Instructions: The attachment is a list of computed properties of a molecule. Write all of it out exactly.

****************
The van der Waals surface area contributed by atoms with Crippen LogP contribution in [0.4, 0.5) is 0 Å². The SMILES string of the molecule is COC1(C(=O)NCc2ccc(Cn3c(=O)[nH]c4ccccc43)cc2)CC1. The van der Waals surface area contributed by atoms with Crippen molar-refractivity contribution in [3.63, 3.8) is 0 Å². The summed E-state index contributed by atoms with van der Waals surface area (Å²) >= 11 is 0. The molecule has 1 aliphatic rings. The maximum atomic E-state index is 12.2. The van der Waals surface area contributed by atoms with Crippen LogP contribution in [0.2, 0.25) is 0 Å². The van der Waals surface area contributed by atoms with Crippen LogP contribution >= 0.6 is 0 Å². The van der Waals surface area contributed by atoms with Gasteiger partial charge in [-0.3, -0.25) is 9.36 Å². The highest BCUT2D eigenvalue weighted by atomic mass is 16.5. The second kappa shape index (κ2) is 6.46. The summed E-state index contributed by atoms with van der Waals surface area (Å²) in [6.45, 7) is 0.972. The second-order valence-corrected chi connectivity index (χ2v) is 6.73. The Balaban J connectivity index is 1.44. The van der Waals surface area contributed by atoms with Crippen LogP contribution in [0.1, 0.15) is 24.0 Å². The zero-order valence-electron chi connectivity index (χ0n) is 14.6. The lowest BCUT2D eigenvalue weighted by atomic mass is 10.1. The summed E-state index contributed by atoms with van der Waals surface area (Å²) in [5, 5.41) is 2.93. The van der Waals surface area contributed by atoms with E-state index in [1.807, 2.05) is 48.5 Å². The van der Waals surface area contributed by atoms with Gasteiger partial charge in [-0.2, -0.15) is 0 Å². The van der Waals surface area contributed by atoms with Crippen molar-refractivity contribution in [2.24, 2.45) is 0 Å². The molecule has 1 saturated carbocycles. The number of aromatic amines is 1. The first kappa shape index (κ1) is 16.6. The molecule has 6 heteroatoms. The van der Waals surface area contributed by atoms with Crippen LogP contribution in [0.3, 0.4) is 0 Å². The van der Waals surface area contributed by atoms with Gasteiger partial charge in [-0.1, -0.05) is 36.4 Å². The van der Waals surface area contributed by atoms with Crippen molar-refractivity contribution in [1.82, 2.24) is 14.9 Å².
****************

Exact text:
The van der Waals surface area contributed by atoms with Crippen LogP contribution in [0.4, 0.5) is 0 Å². The SMILES string of the molecule is COC1(C(=O)NCc2ccc(Cn3c(=O)[nH]c4ccccc43)cc2)CC1. The van der Waals surface area contributed by atoms with Crippen molar-refractivity contribution in [3.63, 3.8) is 0 Å². The summed E-state index contributed by atoms with van der Waals surface area (Å²) >= 11 is 0. The molecule has 1 aliphatic rings. The maximum atomic E-state index is 12.2. The van der Waals surface area contributed by atoms with Crippen LogP contribution in [0.2, 0.25) is 0 Å². The van der Waals surface area contributed by atoms with Crippen LogP contribution >= 0.6 is 0 Å². The van der Waals surface area contributed by atoms with Gasteiger partial charge in [-0.3, -0.25) is 9.36 Å². The highest BCUT2D eigenvalue weighted by atomic mass is 16.5. The second kappa shape index (κ2) is 6.46. The summed E-state index contributed by atoms with van der Waals surface area (Å²) in [6.45, 7) is 0.972. The second-order valence-corrected chi connectivity index (χ2v) is 6.73. The Balaban J connectivity index is 1.44. The van der Waals surface area contributed by atoms with Crippen LogP contribution in [0.1, 0.15) is 24.0 Å². The zero-order valence-electron chi connectivity index (χ0n) is 14.6. The lowest BCUT2D eigenvalue weighted by atomic mass is 10.1. The summed E-state index contributed by atoms with van der Waals surface area (Å²) in [5, 5.41) is 2.93. The van der Waals surface area contributed by atoms with E-state index in [1.807, 2.05) is 48.5 Å². The van der Waals surface area contributed by atoms with Gasteiger partial charge in [-0.2, -0.15) is 0 Å². The van der Waals surface area contributed by atoms with Crippen molar-refractivity contribution in [2.24, 2.45) is 0 Å². The molecule has 1 saturated carbocycles. The number of aromatic amines is 1. The first kappa shape index (κ1) is 16.6. The molecule has 6 heteroatoms. The van der Waals surface area contributed by atoms with Crippen LogP contribution in [0.3, 0.4) is 0 Å². The van der Waals surface area contributed by atoms with Gasteiger partial charge in [-0.1, -0.05) is 36.4 Å². The van der Waals surface area contributed by atoms with Crippen molar-refractivity contribution in [1.82, 2.24) is 14.9 Å².